Society’s task is to ensure that doors are open and to equip young people to walk through them so that, using their own inquiring intellects, they can make their own choices. This must involve all of a society’s elements, including the providers of popular TV programming, competing for mind-time. “Guiding” people by doing the equivalent of burning books has never worked and never will. As history shows, it leads to nasty defiles.
Nugroho might be better off making a new film. He could call it Sebuah Jalan Berbahaya (A Dangerous Road).

Rudd Alert

AS a general rule – a sensible one – convicted prisoners do not feature in the media with a frequency rivalling the similarly astounding spotlighting of Lil’ Aussie Icon Kylie Minogue or other denizens of that global blight, Planet Dangdut. That’s good. Their special pleadings are irritating; and not just because they are for the most part entirely self-serving.
Neither do they – generally – feature in the one-liners favoured by political leaders. Prima facie, then, it was something of a surprise to hear last weekend that that other ’lil Aussie icon, PM Kevin Rudd, had backed Schapelle Corby’s plea for clemency directed to President Susilo Bambang Yudhoyono.
This intelligence came via a spokesman for Australia’s foreign minister Stephen Smith, who said Canberra would support any application by Corby for clemency and that the minister had made this clear to her Queensland-based family. The statement would not have been made without benefit of a little twinkle of the green light from the PM’s office.
Corby's plea, lodged recently, seeks to have her drug trafficking sentence reduced or quashed on the basis of mental illness. The plea to SBY came as prison authorities in Bali and Jakarta said a recent letter purporting to be an order to transfer Corby, 32, to a jail outside Bali, was a fake. The fanciful existence of the movement order had formed the central part of yet another special plea for Corby from her biographer, Kathryn Bonella, in the Australian tittle-tattle magazine Woman’s Day.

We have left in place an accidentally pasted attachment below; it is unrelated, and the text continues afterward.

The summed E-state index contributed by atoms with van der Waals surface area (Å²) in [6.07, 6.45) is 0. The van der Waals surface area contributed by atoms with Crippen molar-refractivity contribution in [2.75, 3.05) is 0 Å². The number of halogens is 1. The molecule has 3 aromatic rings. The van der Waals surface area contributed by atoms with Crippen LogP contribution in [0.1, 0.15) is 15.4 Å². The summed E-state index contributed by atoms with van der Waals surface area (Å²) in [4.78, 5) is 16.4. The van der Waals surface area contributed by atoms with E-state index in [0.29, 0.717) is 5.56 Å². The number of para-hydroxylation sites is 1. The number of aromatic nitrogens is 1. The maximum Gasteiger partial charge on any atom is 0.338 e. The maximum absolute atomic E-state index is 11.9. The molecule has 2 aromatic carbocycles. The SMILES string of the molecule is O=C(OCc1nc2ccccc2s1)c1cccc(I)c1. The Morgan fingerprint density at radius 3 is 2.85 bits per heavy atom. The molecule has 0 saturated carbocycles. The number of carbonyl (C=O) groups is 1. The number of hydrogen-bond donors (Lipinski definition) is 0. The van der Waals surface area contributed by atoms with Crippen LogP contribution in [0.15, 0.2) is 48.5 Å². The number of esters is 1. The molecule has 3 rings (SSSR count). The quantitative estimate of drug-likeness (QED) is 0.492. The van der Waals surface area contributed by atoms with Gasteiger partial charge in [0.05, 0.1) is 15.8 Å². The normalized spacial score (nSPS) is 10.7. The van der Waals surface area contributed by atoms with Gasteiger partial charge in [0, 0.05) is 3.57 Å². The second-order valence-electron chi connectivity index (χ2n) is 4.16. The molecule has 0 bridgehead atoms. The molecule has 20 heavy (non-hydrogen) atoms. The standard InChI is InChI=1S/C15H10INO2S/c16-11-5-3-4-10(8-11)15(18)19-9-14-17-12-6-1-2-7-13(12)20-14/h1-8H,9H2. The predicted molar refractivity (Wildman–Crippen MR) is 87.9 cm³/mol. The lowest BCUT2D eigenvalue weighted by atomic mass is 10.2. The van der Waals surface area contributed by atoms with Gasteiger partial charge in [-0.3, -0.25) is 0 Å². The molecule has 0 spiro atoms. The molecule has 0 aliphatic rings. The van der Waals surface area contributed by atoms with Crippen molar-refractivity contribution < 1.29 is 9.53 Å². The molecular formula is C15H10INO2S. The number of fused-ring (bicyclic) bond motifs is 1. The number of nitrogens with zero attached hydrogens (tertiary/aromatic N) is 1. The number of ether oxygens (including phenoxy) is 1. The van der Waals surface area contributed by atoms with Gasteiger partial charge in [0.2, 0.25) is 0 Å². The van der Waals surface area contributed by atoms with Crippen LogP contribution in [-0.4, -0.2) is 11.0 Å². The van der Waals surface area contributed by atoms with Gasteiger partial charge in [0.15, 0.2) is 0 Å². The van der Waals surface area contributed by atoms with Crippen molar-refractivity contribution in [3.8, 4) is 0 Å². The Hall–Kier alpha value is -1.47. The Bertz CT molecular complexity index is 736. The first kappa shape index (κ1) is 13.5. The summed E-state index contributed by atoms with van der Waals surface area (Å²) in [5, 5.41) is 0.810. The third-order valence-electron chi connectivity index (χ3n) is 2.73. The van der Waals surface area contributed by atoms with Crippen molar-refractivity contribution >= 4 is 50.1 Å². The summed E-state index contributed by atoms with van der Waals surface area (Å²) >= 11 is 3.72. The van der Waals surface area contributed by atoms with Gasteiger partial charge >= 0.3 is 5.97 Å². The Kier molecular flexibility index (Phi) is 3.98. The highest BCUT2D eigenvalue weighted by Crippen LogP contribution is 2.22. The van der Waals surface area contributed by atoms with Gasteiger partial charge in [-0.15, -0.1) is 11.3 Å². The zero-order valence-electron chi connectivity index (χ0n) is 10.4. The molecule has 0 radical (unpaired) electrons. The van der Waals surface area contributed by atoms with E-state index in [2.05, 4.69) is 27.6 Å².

It will not have escaped the attention of the Indonesian authorities that this is an election year in Australia, or that Queensland is PM Rudd’s home state.

His Faith Astounds

RICHARD Dawkins is an engaging writer. He argues his case for God’s inexistence with a faith he cannot deny, having persuaded himself that his finite knowledge of science (however extensive that finite is) proves that which by its very nature cannot be proved.
His is a great intellect. And whether you can accept what he says is irrelevant – for the most part – to the joy of reading an intellectual argument that truly challenges the mind.
But he has come unstuck – as many who are fixedly faithful to their preferred belief system do – by descending into risibility with his latest venture on to the public stage. He is reported as wishing to arrest the Pope, for His Holiness’ less than honest approach to the sickening issue of sexual abuse committed by priests in the Catholic Church. (He later strenuously asserted that he had been misquoted, that he had only said he supported moves to deny the Pope access to Britain, and that he had been interviewed out of the blue by the Murdoch press. What a chump.)
Perhaps in the light of all of this he should change his name to Dorkins. It has a mathematical link with another term for him that might be appropriate in these circumstances. We’d never print it, but it too has seven letters. It begins with an “f” and ends in “wit.”

Bob and Two Veg

DESA Seni, the alternative thinkers’ establishment at Canggu, had an evening not to be missed (though The Diary did due to late notice and a prior engagement) on Tuesday.
It was a free vegetarian buffet and an engaging lecture – also free – by Bobsy. Howard Klein of Desa Seni tells us Bobsy is the owner of Life Café in Hong Kong – the first organic food and health café in that very special Chinese metropolis. He is also the publisher of The Positive News, a newspaper that apparently only publishes material of that limited and less than utilitarian genre.
Klein adds: “He is also one of the founders of the Save the Human foundation. He is articulate, passionate and full of ideas and knowledge. It will definitely be an interesting evening. He has just done similar things in Beirut and Dubai.”
We’re sure it was a happy occasion.